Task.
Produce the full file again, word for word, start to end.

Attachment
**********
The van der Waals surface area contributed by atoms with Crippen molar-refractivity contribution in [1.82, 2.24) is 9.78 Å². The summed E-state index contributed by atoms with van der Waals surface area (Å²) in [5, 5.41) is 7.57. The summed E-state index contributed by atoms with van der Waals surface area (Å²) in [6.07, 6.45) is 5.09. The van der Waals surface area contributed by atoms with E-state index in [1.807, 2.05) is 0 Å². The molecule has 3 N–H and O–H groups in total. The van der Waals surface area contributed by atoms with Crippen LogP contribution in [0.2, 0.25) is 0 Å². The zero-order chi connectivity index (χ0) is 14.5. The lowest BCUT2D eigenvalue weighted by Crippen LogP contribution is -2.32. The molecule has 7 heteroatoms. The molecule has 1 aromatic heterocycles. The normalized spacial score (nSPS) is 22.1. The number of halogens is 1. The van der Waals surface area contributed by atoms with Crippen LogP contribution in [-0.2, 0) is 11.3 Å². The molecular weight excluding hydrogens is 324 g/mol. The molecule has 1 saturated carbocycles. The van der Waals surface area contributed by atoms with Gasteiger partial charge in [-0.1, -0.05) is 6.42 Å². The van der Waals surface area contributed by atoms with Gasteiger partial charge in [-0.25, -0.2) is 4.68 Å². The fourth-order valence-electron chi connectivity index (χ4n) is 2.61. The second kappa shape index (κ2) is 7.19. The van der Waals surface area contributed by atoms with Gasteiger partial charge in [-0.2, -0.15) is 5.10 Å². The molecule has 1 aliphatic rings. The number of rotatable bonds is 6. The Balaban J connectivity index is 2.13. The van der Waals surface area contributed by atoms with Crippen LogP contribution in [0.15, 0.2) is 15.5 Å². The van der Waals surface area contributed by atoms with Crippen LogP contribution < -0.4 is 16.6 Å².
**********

The van der Waals surface area contributed by atoms with Crippen molar-refractivity contribution in [1.82, 2.24) is 9.78 Å². The summed E-state index contributed by atoms with van der Waals surface area (Å²) in [5, 5.41) is 7.57. The summed E-state index contributed by atoms with van der Waals surface area (Å²) in [6.07, 6.45) is 5.09. The van der Waals surface area contributed by atoms with E-state index in [1.807, 2.05) is 0 Å². The molecule has 3 N–H and O–H groups in total. The van der Waals surface area contributed by atoms with Crippen LogP contribution in [0.2, 0.25) is 0 Å². The zero-order chi connectivity index (χ0) is 14.5. The lowest BCUT2D eigenvalue weighted by Crippen LogP contribution is -2.32. The molecule has 7 heteroatoms. The molecule has 1 aromatic heterocycles. The normalized spacial score (nSPS) is 22.1. The number of halogens is 1. The van der Waals surface area contributed by atoms with Crippen LogP contribution in [-0.2, 0) is 11.3 Å². The molecular weight excluding hydrogens is 324 g/mol. The molecule has 1 saturated carbocycles. The van der Waals surface area contributed by atoms with Gasteiger partial charge in [-0.1, -0.05) is 6.42 Å². The van der Waals surface area contributed by atoms with Gasteiger partial charge in [-0.25, -0.2) is 4.68 Å². The fourth-order valence-electron chi connectivity index (χ4n) is 2.61. The second kappa shape index (κ2) is 7.19. The van der Waals surface area contributed by atoms with Gasteiger partial charge in [-0.2, -0.15) is 5.10 Å². The molecule has 1 aliphatic rings. The number of rotatable bonds is 6. The Balaban J connectivity index is 2.13. The van der Waals surface area contributed by atoms with Crippen LogP contribution in [0.15, 0.2) is 15.5 Å². The van der Waals surface area contributed by atoms with Crippen LogP contribution < -0.4 is 16.6 Å².